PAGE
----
The authorities don’t discriminate based on where an international student is from, either. “Renewing my student visa has become way more expensive,” says Lindsay, a Southeast Asian Studies honours student from Australia who came to Malaysia to better immerse herself in her field of study. In fact, the international student visa process that until 2013 cost about RM100 ($35) has now increased tenfold to RM1,000 ($350). The renewal process also mandates a compulsory yearly medical screening, which includes testing for cannabis use and HIV. “That would be a violation of human rights back in Australia,” Lindsay says.
Ong Kian Ming, a member of parliament for Serdang, a suburb of Kuala Lumpur, denounced this fee increase in a media statement released in the city of Petaling Jaya last August. In it, he said that EMGS enforced a list of approved clinics where international students were required to undergo a mandatory medical check-up that cost RM250 ($88). He also said that EMGS monopolised the sales of the mandatory student insurance policy, which costs up to RM800 ($265) based on premiums, to affiliated company Axa-Affin, thus wiping out all competition.
Considering Hamid’s estimate of 120,000 foreign students in Malaysia, such stipulations are certainly lucrative. Fuerhermore, in setting them out, EMGS appears to have violated several sections of the Competition Act 2010.
“EMGS has promised a turnaround time of 14 days to process a visa, but delays of up to six months are not uncommon. If we are to take the Government Transformation Programme seriously, rather than passing responsibilities to an agency that charges much higher but delivers a lower quality of service, the efficiency of the Immigration Department should be increased,” Ming told Southeast Asia Globe via email. “In fact, if new passports are issued to locals in a few hours, why not do the same for foreign students’ visas?”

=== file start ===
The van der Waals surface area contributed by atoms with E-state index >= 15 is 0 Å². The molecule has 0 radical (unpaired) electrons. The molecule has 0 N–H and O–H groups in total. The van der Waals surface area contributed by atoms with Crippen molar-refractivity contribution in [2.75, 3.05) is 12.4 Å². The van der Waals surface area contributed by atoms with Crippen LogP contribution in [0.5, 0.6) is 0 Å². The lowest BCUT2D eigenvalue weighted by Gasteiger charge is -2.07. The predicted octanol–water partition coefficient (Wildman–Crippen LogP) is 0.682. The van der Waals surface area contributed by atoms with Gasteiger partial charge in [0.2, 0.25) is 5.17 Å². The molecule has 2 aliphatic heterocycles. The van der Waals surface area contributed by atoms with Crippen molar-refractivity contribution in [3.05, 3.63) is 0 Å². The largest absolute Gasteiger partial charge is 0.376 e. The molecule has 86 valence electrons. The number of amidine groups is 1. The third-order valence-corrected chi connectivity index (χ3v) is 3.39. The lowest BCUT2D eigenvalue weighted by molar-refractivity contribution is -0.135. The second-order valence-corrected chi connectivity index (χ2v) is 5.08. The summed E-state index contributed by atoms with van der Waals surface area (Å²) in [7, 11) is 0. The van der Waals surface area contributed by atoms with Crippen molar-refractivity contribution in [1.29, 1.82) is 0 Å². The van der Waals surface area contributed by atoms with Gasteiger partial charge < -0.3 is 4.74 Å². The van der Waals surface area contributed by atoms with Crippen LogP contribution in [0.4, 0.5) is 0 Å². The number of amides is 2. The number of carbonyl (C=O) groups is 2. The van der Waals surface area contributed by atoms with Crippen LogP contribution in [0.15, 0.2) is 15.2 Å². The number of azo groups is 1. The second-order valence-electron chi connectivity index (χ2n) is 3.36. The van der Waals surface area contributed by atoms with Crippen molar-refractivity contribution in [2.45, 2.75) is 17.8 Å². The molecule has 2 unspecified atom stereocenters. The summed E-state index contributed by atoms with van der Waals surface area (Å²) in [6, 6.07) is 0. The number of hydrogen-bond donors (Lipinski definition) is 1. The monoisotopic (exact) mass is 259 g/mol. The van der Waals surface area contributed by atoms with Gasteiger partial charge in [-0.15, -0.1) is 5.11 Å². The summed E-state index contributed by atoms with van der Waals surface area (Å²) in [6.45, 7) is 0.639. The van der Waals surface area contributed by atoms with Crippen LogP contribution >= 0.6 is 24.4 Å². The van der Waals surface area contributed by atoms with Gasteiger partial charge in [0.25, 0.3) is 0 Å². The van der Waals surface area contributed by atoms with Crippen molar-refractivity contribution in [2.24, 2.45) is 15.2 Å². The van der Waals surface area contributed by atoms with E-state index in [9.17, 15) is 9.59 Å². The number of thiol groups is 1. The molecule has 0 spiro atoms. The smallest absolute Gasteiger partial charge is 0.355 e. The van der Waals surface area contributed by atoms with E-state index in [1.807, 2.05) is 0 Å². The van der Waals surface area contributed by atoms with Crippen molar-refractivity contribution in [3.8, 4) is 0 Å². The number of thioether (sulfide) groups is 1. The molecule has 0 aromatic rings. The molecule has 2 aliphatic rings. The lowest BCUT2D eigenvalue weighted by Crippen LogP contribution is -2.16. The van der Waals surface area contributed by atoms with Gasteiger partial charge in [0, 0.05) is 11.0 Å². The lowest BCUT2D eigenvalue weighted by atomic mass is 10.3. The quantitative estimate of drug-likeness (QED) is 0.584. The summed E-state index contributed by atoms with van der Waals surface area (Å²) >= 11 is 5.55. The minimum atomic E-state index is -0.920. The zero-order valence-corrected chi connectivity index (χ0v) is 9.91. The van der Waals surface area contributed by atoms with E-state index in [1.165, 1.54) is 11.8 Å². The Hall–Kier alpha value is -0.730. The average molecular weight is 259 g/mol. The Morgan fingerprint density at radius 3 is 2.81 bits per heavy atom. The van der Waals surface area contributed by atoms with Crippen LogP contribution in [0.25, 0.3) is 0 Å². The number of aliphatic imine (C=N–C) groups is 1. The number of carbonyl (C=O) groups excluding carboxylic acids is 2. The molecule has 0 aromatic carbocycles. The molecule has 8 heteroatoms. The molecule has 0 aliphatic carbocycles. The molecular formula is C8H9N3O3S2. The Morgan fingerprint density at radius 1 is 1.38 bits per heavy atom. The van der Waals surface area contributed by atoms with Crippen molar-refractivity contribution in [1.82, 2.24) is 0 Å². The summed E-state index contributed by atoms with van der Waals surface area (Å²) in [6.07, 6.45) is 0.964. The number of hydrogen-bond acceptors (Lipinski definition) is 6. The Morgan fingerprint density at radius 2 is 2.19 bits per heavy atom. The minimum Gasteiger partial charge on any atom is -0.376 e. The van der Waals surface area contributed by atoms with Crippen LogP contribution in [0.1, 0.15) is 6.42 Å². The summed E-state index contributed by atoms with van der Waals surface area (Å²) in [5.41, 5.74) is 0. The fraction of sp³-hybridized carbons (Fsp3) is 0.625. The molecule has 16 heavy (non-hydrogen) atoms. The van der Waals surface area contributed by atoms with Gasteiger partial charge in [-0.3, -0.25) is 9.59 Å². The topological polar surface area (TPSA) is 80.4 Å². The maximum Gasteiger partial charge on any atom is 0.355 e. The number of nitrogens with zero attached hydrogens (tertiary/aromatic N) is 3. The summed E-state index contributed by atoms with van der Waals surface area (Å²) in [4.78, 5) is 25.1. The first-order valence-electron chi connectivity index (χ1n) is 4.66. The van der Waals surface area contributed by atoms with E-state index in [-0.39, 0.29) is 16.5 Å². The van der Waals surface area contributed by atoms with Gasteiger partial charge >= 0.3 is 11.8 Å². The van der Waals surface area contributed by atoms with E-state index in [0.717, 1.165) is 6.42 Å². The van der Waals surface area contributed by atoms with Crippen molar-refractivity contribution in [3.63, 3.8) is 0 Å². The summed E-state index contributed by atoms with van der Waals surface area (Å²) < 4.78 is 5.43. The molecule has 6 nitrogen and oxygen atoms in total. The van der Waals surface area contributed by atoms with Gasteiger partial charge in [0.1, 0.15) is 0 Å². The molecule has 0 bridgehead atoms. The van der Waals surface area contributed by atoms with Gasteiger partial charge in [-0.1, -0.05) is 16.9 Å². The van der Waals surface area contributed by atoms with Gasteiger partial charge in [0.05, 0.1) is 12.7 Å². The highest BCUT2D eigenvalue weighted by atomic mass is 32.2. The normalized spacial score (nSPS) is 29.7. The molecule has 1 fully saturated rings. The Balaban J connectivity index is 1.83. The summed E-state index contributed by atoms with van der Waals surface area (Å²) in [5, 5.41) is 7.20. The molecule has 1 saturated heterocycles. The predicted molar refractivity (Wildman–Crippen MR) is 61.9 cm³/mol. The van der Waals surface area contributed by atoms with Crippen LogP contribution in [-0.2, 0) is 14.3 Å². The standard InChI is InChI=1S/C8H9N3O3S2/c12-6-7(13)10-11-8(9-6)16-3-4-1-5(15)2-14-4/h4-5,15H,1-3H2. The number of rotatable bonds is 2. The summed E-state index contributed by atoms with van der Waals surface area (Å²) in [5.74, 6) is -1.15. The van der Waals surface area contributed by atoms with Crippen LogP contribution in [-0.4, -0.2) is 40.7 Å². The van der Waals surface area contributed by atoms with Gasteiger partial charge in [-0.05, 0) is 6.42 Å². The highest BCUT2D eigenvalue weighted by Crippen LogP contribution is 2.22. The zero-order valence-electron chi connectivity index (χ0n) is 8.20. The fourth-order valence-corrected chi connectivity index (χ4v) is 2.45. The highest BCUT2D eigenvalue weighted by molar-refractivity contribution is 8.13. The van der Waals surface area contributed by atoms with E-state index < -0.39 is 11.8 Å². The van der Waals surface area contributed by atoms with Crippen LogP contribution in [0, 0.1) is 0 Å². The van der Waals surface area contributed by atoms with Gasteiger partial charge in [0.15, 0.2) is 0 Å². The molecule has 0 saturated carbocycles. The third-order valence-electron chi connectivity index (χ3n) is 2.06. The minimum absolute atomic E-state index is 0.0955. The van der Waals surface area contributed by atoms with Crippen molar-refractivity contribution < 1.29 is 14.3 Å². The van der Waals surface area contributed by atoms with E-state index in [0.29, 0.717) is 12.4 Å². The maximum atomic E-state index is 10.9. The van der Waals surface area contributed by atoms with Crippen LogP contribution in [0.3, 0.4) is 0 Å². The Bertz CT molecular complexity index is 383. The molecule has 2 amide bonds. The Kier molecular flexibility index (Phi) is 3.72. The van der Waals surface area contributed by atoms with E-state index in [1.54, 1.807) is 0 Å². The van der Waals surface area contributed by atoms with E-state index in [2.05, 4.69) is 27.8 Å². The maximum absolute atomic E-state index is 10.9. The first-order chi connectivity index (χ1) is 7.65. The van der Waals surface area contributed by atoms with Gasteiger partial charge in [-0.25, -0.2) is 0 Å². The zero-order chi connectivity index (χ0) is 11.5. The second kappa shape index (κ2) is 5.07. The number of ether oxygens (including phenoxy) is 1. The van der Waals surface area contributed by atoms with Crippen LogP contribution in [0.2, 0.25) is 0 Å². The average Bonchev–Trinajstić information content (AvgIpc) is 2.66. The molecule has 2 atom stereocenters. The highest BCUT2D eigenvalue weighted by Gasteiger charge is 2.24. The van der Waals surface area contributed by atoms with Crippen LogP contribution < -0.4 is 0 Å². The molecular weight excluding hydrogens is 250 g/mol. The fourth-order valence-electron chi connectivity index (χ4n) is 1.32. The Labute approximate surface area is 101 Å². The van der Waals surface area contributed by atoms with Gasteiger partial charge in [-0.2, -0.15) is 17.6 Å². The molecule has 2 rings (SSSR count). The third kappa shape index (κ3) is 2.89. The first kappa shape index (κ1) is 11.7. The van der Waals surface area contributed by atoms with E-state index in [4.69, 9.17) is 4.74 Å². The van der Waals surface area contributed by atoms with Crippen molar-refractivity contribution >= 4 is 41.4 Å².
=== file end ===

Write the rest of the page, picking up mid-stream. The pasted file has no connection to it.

Hamid, on the other hand, claims that “the charges imposed are not a deterrent to genuine applicants, and are justified by the operational enhancements EMGS has put in place and is planning for the upcoming future”. He adds that EMGS is “now in a better position to weed out irregular applications, track misuse or abuse of the student visa and protect the broader, genuine population of students”.
Whether certain organisations and agencies are now taking advantage of a genuine problem with the student visa process is open to debate. Concerns have certainly been raised, however, as a result of headline-grabbing activities by groups of men who came to Malaysia under the guise of being students.
In October 2013, Malaysian tabloid the Star reported that three young Nigerians, arrested two years earlier in the capital for drug trafficking, were sentenced to death.
In February 2014, the same newspaper reported the bust of a drug-smuggling syndicate run by an Iranian former PhD student with the help of six other Iranians and four Malaysians. All of the foreign men came to Malaysia as students.
It has also been reported that a number of sub-Saharan and Middle Eastern citizens have entered Malaysia as students before establishing prostitution rings and taking control of the syabu – locally produced methamphetamine – trade in Kuala Lumpur and the greater Klang Valley.
Of course, many former students stay on in the country and end up benefitting the country greatly. “When I started my PhD in 2006, I received my passport and student visa in a little over a week,” says an Iranian professor, who also requested anonymity. “But things today have changed a lot. One of my students from Sri Lanka has waited nearly five months to get his visa.”
Local students, meanwhile, are largely unaware of the distress many of their classmates endure. “Do international students really have to pass drug tests every year?” asks a shocked MBA student at a private university. “That’s awful.”